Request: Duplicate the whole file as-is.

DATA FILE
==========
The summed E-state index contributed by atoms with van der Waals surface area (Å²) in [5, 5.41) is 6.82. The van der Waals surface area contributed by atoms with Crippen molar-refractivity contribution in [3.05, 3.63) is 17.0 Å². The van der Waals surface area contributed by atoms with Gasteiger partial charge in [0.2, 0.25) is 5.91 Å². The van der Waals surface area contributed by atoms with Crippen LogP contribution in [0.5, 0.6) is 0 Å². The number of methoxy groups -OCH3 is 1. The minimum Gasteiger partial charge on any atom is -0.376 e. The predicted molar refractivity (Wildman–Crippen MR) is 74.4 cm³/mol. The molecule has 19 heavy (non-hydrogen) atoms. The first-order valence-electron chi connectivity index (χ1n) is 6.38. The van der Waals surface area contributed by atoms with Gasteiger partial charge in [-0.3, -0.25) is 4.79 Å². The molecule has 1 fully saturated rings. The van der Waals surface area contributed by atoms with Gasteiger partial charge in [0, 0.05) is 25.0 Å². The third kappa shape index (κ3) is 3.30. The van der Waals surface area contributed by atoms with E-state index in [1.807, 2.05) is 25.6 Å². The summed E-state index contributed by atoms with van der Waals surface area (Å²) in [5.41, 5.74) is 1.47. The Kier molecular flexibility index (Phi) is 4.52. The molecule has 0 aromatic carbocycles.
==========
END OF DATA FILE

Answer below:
The summed E-state index contributed by atoms with van der Waals surface area (Å²) in [5, 5.41) is 6.82. The van der Waals surface area contributed by atoms with Crippen molar-refractivity contribution in [3.05, 3.63) is 17.0 Å². The van der Waals surface area contributed by atoms with Gasteiger partial charge in [0.2, 0.25) is 5.91 Å². The van der Waals surface area contributed by atoms with Crippen LogP contribution in [0.5, 0.6) is 0 Å². The number of methoxy groups -OCH3 is 1. The minimum Gasteiger partial charge on any atom is -0.376 e. The predicted molar refractivity (Wildman–Crippen MR) is 74.4 cm³/mol. The molecule has 19 heavy (non-hydrogen) atoms. The first-order valence-electron chi connectivity index (χ1n) is 6.38. The van der Waals surface area contributed by atoms with Gasteiger partial charge in [-0.3, -0.25) is 4.79 Å². The molecule has 1 fully saturated rings. The van der Waals surface area contributed by atoms with Gasteiger partial charge in [0, 0.05) is 25.0 Å². The third kappa shape index (κ3) is 3.30. The van der Waals surface area contributed by atoms with E-state index in [1.807, 2.05) is 25.6 Å². The summed E-state index contributed by atoms with van der Waals surface area (Å²) in [5.41, 5.74) is 1.47. The Kier molecular flexibility index (Phi) is 4.52. The molecule has 0 aromatic carbocycles.